Salt Mining

A salt mine is a geological area that contains rock salt and/or halite. The mines are worked for salt extraction, which has a variety of uses today, but was originally used as a cooking ingredient due to its scarcity and difficulty of extraction. Salt Mining was very dangerous and difficult up until the industrial revolution, which occurred between 1760 and 1840. This comes at the tail end of the Georgian Era, meaning that up until machine based extraction became possible, salt was a highly desired product and a powerful economic driver. Human extraction of salt, or dry salt mining, had a number of dangers. Salt would be mined from caverns similar to the practice of coal mining. Salt beds are left from seabeds that have since dried up and been buried over tens of thousands of years. Shafts were lowered into the mine, and extraction would happen in a carefully managed process to maintain the structural integrity of the deposit. In removing the deposits, salt micro particles would fill the air and ultimately the lungs of the miners, who were all men at that time. This lead to quick dehydration and sodium overdoses. Later, practices were developed to inject steam or hot water into salt beds, and extract the brine of water and salt that was formed. This brine would either be air dried, or lumber would be used to absorb the water, expediting the process of removing water, in a process known as solution mining. Today, solution mining is used mostly to develop table salt. The product is boiled, dried, and purified, leaving a near 100% pure chemical compound of sodium chloride. Today, iodine and anti-clumping agents are added to to table salt for ease of use.

Historical records indicate the first widespread use of salt in Britain was during the Iron Age. Seawater was the primary source of salt, which was boiled for sanitation purposes. During the colonization of India, British law declared that only they were allowed to profit from salt production on the coast of India.

Today, the majority of the world’s salt production comes from China and the United States. In the Georgian Period however, salt was used widely enough to become incorporated in many recipes, of which there are still record today. Oysters for example were enjoyed by all classes of society, and one recipe calls for salt as a seasoning. This also demonstrates how food prices have changed since the Georgian period, as today shellfish in many areas is considered a luxury item, while salt is ubiquitous. Salt also had important uses for food preservation leading to advancements in the health and welfare of populations. The prevalence of salt, and its wide variety of uses, can be seen throughout history, much as it is used today.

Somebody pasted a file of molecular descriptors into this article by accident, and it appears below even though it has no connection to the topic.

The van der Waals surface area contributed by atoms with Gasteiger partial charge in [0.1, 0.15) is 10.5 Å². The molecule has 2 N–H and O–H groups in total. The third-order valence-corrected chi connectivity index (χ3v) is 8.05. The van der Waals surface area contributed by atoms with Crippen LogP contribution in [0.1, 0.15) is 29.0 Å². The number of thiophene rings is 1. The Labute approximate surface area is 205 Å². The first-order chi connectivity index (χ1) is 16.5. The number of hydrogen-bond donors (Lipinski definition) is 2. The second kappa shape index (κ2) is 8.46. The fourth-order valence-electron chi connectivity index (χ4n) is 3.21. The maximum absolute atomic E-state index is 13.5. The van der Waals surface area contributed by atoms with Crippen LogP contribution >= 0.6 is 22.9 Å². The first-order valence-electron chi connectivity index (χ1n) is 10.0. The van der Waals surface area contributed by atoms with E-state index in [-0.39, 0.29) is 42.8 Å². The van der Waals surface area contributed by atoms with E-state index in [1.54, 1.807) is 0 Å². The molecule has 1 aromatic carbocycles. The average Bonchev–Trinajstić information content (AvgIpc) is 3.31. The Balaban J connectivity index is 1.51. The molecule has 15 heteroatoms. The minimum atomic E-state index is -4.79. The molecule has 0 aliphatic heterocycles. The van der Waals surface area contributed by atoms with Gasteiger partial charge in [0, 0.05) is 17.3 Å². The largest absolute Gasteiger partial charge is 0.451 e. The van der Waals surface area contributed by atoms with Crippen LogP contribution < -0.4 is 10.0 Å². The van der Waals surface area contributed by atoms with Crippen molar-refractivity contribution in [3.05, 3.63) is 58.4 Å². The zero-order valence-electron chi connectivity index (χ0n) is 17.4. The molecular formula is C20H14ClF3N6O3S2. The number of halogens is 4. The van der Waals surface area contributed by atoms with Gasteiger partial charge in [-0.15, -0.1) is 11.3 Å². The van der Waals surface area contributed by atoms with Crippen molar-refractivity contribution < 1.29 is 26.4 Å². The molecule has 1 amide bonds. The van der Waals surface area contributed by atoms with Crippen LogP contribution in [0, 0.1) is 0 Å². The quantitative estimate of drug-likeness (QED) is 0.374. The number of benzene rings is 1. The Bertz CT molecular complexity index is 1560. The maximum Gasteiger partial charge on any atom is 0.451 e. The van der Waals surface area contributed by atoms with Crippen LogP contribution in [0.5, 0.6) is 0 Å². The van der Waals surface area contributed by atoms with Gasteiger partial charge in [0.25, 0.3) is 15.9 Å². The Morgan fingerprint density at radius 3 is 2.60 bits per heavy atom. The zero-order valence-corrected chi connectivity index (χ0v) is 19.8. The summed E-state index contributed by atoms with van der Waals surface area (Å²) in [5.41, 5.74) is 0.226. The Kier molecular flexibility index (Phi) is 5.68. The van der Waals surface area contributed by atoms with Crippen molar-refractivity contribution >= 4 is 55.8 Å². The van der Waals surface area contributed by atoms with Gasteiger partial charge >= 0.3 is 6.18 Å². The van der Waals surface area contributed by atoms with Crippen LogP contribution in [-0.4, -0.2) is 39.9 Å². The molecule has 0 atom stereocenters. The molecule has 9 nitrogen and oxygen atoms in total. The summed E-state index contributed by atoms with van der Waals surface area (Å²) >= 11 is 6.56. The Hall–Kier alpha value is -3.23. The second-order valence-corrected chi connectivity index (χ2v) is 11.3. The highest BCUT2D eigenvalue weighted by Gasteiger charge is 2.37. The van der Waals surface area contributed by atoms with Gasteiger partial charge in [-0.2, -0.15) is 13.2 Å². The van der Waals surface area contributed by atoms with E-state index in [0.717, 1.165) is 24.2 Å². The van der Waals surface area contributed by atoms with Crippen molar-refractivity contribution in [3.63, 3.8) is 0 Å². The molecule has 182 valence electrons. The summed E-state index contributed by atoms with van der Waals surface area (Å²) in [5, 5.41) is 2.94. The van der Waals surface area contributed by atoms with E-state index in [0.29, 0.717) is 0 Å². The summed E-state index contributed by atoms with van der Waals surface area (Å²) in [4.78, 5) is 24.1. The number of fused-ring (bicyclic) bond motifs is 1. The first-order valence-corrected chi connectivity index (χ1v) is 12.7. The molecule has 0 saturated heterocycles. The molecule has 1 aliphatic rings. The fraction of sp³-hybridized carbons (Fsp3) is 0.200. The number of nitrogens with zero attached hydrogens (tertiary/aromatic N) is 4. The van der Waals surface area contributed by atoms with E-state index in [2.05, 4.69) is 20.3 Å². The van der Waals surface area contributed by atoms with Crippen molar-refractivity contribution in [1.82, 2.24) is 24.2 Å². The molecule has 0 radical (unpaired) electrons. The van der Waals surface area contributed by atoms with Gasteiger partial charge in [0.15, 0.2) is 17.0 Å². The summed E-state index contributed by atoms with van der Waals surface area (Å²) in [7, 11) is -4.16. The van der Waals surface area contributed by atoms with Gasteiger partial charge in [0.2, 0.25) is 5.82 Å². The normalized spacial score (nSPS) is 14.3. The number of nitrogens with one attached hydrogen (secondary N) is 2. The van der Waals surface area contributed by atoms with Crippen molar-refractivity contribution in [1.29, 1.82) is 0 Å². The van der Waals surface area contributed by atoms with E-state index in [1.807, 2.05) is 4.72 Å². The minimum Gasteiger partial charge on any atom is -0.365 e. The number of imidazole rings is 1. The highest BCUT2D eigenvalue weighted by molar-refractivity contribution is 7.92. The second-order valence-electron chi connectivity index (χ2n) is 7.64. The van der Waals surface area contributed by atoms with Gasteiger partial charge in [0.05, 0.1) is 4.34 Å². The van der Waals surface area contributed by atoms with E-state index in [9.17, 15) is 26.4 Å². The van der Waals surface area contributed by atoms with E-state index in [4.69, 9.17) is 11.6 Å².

Works Cited
Freeman, Shanna. “How Salt Works.” HowStuffWorks. HowStuffWorks.com, 27 Nov. 2007. Web. 18 July 2014. .
Guttman, Amy. “Three Ways Cooking Has Changed Over The Last 300 Years.” NPR. NPR, n.d. Web. 18 July 2014. .
“Industrial Revolution.” Wikipedia. Wikimedia Foundation, 16 July 2014. Web. 17 July 2014. .
“Salt mining.” Wikipedia. Wikimedia Foundation, 16 July 2014. Web. 18 July 2014. .
“Salt mining: mining part.” Salt mining: mining part. N.p., n.d. Web. 18 July 2014. .


4 thoughts on “Salt Mining

  1. It’s crazy that salt played such a role in the establishment of the civilization we see today. As a geologist it’s interesting to learn about how salt is extracted from the ground and the dangers that come along with it. As you get deeper into the Earth the hotter it gets, a lot of the time other factors play in as well like the possibility of sodium over doses. I know I wouldn’t want to go down into a hole that is hundreds of feet down without the proper protection sounds insane. I guess that’s why they decided to use slaves to extract the mineral and why they were seen as disposable. It’s a neat idea that they started to use steam to bring the salt into a solution then extract the salt from that instead of putting people’s life in danger. Salt seems like a weird thing to risk one’s life for but then I wonder where we would be had salt mining not come about during this time.

    • It is certainly interesting to think about the spices that carried such worth before industrial trade was available to all classes of society. Its almost crazy to think about how globalization has created a “flat world” for trade in the modern era, in which any commodity can be exported to a foreign land. I think this is reflective upon how food relates to class. Those with wealth are capable of purchasing spices and seasonings from far off lands, whether that be through trade or colonization. An interesting follow up would be to look at the economic impact of purely culinary trade; that is, colonization and trade that was entirely due to food ingredients.

  2. I find it amazing that we mine for so many things from salt to diamonds to oil to minerals. It is such a dangerous thing to do, and I am surprised that we have not found a safer or easier solution yet. I suppose we stick to the tried and true methods of when you find something that works you keep with it! I know that I would not want to go down into a hole in the earth in complete darkness with gases and danger lurking all around me. There is a reason miners and oil decks get paid very good money to do the life-threatening jobs they do. I know I could never do it, but you have to wonder what life would be without it. Or how they even stumbled upon the thought originally of trying to mine for things.

  3. The relativity of salt is important to the preservation of food historically. Its a good topic of our taste vs taste class. The significance of the its impact is noted in your writing yet what perception are you left with in regard to salt in differentiating amongst class? Do you notice a variation?

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